So, I finally managed to get my fingers on some of the best shoes in the biz – Nike 4%’s. With the exclusion of the Hoka Carbon X’s and the Nike 5%’s, these are perhaps the fastest shoes on the planet, and they’re actually available to the general public. I’ve just tested my first ever pair, and I’m excited to share how I got on with them!
After my last pair of racing flats wore out, I decided I was going to invest a bit more and get something top-notch. When researching the latest and greatest, I came across the Nike 4%’s and Zoom FlyKnit’s. The 4%’s came in at an eye-wateringly high pricetag of $380NZD, I was shocked and certainly not willing to spend that much straight away on shoes that potentially were “just hyped up”. The Zoom FLyKnit’s came in at a more palatable $180NZD. Before making the leap and spending nearly $400 on a pair of shoes that would be for race day only, I resolved to try the cheaper version first! It’s worth noting that the only difference between the two pairs of shoes are the kind of foam underneath them – the 4%’s have the Zoom X foam (which is lighter and more responsive).
I’ve had the Nike Zoom FlyKnit’s for a few months. After putting a couple of hundred kilometer’s on them in both training and racing at different speeds, I was incredibly happy with my purchase! I ran my debut half marathon at the Huntly Half, clocking in at 1.18 (and claiming a new 10Km pb of in the process!). Having tested them out this much, I have to saw that these shoes are fantastic for both training and racing! You get 90% of the value of the 4%’s, at about half of the cost. Bottom line, I liked the shoes. I liked them a lot.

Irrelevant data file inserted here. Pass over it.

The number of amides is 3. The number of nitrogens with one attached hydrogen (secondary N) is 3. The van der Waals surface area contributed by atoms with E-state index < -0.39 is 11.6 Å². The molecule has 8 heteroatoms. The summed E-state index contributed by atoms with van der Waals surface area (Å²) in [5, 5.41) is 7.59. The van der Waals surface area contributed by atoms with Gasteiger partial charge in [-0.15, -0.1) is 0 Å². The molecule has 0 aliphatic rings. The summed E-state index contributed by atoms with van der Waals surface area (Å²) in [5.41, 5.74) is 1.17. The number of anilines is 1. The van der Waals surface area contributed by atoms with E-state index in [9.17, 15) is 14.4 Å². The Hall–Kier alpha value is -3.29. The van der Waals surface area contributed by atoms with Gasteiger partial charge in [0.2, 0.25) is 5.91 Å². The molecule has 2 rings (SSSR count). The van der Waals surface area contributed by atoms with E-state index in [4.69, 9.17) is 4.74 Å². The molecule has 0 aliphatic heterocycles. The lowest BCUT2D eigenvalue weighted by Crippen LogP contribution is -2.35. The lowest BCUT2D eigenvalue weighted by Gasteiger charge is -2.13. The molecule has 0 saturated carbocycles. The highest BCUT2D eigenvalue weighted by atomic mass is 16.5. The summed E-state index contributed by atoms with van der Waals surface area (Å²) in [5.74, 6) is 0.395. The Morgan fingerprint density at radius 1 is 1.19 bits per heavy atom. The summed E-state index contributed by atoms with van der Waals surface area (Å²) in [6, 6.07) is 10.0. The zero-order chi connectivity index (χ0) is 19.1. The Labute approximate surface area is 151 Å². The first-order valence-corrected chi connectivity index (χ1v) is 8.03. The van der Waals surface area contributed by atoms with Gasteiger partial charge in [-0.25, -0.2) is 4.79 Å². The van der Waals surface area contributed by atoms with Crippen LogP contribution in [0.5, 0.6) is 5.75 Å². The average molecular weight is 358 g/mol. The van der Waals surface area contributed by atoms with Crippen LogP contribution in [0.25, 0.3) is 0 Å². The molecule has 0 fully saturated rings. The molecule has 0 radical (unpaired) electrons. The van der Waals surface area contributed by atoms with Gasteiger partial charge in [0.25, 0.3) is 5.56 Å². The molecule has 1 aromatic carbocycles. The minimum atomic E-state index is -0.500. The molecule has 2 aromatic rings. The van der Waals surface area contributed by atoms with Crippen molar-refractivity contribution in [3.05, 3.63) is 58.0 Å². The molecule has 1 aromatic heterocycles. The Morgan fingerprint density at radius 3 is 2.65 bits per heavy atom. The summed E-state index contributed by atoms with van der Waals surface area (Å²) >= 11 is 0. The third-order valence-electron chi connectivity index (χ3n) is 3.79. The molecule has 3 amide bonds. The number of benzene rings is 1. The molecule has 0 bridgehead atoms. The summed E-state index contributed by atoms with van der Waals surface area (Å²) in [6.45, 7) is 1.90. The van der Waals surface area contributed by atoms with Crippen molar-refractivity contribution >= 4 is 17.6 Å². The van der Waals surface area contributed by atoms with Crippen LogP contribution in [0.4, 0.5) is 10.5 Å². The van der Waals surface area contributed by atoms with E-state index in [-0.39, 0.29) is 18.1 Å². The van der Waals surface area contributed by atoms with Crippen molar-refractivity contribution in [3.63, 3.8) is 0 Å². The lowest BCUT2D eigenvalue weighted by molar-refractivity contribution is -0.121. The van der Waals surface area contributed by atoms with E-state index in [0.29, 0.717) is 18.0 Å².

I liked them so much that I resolved to get a pair of the 4%’s. If the Zoom FlyKnit’s were this good, I wanted to see what all the fuss was about for the next model up! In addition, I ordered a new pair of the FlyKnit’s to see if the old ones still had the same responsiveness as a new pair.
When testing these shoes at track sessions, both the old Zoom FlyKnit’s and new ones (in back to back reps) seemed to feel just as responsive – a great sign! There was definitely wear difference in the rubber underneath, but ultimately they still ‘popped’ in every step. In addition, the fit and feel of the shoes felt the same. The main differences were aesthetic – however, with (an originally) white shoe that I’ve run in all conditions in, this was expected.
When I finally got around to testing the 4%’s on a very hard track session (3 x 1500m at 3 min per km pace, or 4.30 per 1500; plus 1 x 1km and 1 x 800m at 3 min per km to finish the session off), and found them amazing. My initial feeling is that I probably wouldn’t have gotten through the session without them on. Granted, it’s a very hard and fast workout, but having the ‘extra pop’ behind the shoes is noticeable. The Zoom FlyKnit’s are very good, but the 4%’s are better in every way – lighter, stiffer, and more responsive at higher speed (especially if you’re a mid-to-forefoot runner like myself). I have to admit, this isn’t a controlled study, there is no observable data other than what I felt. While I noticed a difference, I can’t claim that I noticed the differences some people claim – the shoes by themselves aren’t going to knock 10+ seconds per km off your pb without any extra effort!
The only negative I can find from the 4%’s is the wear rate. The Zoom X foam underneath being so light is also highly susceptible to running forces, meaning that they wear significantly faster than any other shoe I’ve worn. For me, this makes them a race-day only shoe – however if Nike would release them at a lower price point, I don’t see a reason why people, myself included, would ever buy another shoe again!
The bottom line for me: both pairs of shoes are great. The Zoom FlyKnit’s are great for pace work, racing, and pretty much anything else you can think of. But for people who are looking for the extra 4% on race day, I’d suggest getting a pair of the top model. They’re worth it!